The hallways of Thomas Jefferson High School echo. They echo with sound and stories, with the footsteps of students moving across hallowed space and time. The campus listed in the National Register of Historic Places turns 90 Tuesday, and I can hear the pride of alumni swelling into song: “There is a school we all love well, ‘tis Thomas Jefferson. … “
The song takes flight, rising from the lips of graduates scattered around the world: “Her glories we will always tell, our Thomas Jefferson. … “
David Frederick (Class of ‘79), an old friend from Jeff, as we call it, remembers every word. He approached Jim Lehrer (Class of ‘52) at a party a few years ago in Washington, D.C., with a question: Was it true that he remembered the song after all these years? Lehrer hummed a few bars. Frederick nodded. Soon, a Supreme Court appellate lawyer and an Emmy Award-winning news anchor began putting lyrics to melody:
“On field and campus winning boys and girls all ready stand
for Dear old Thomas Jefferson, our alma mater grand. …”
Two men, born 26 years apart, connected more than 1,600 miles from a San Antonio landmark, a school that molded them and others. On the national championship debate team at Jefferson, Frederick developed oratory skills that prepared him to argue 57 cases before the U.S. Supreme Court. He has won 60 percent of them, including landmark decisions for consumers against pharmaceutical and technological companies.
At Jefferson, Lehrer wrote and edited sports for the school paper, The Declaration, a start for a future as one of the country’s most influential journalists. From 1988 through 2012, he moderated 12 presidential debates, helping an electorate measure candidates to lead the free world. After Lehrer’s death in 2020, the New York Times wrote, “He was an oasis of civility in a news media that thrived on excited headlines, gotcha questions and noisy confrontations.”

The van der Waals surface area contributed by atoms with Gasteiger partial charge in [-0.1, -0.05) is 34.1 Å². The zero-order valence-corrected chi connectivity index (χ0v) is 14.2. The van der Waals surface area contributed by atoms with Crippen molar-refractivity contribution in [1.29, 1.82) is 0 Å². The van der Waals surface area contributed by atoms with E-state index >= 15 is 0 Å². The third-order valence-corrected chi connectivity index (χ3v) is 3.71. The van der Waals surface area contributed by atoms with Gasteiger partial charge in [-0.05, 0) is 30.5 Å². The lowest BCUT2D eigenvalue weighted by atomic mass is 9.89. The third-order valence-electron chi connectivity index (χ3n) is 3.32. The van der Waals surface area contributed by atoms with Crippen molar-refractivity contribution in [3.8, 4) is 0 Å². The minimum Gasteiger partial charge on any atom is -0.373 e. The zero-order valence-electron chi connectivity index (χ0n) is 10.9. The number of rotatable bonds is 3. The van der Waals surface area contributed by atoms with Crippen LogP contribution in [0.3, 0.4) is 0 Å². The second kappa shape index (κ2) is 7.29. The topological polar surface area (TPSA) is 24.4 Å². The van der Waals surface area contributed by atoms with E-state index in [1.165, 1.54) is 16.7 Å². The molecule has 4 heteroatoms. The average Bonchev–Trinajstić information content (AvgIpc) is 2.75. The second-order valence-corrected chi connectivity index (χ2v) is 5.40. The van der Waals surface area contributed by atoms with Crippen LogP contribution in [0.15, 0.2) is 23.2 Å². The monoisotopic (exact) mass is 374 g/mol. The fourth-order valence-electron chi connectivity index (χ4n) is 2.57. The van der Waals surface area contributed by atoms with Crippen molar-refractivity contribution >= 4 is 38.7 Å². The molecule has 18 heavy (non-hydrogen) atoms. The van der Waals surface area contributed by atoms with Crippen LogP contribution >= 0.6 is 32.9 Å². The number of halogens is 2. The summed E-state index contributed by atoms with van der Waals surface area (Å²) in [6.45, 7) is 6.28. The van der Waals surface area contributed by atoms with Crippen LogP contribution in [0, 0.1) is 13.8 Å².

Lehrer and Frederick make up the tip of the school’s golden legacy. The building itself is a Spanish Moorish jewel, an architectural wonder of silver domed towers, ornate columns and wrought-iron balconies. Beyond the beauty, however, lies a greater treasure, a collection of alumni whose contributions to humanity extend from molecular science to outer space. W.E. Moerner (‘71) was the first to detect a single molecule in condensed matter with light. The discovery earned him the Nobel Prize in chemistry. Aaron Cohen (‘49) helped engineer Apollo 11, which carried the first man to the moon. Upon his death in 2010, Cohen was celebrated as a pioneer in human space exploration, a NASA legend who directed the Johnson Space Center and played critical roles in six lunar landings.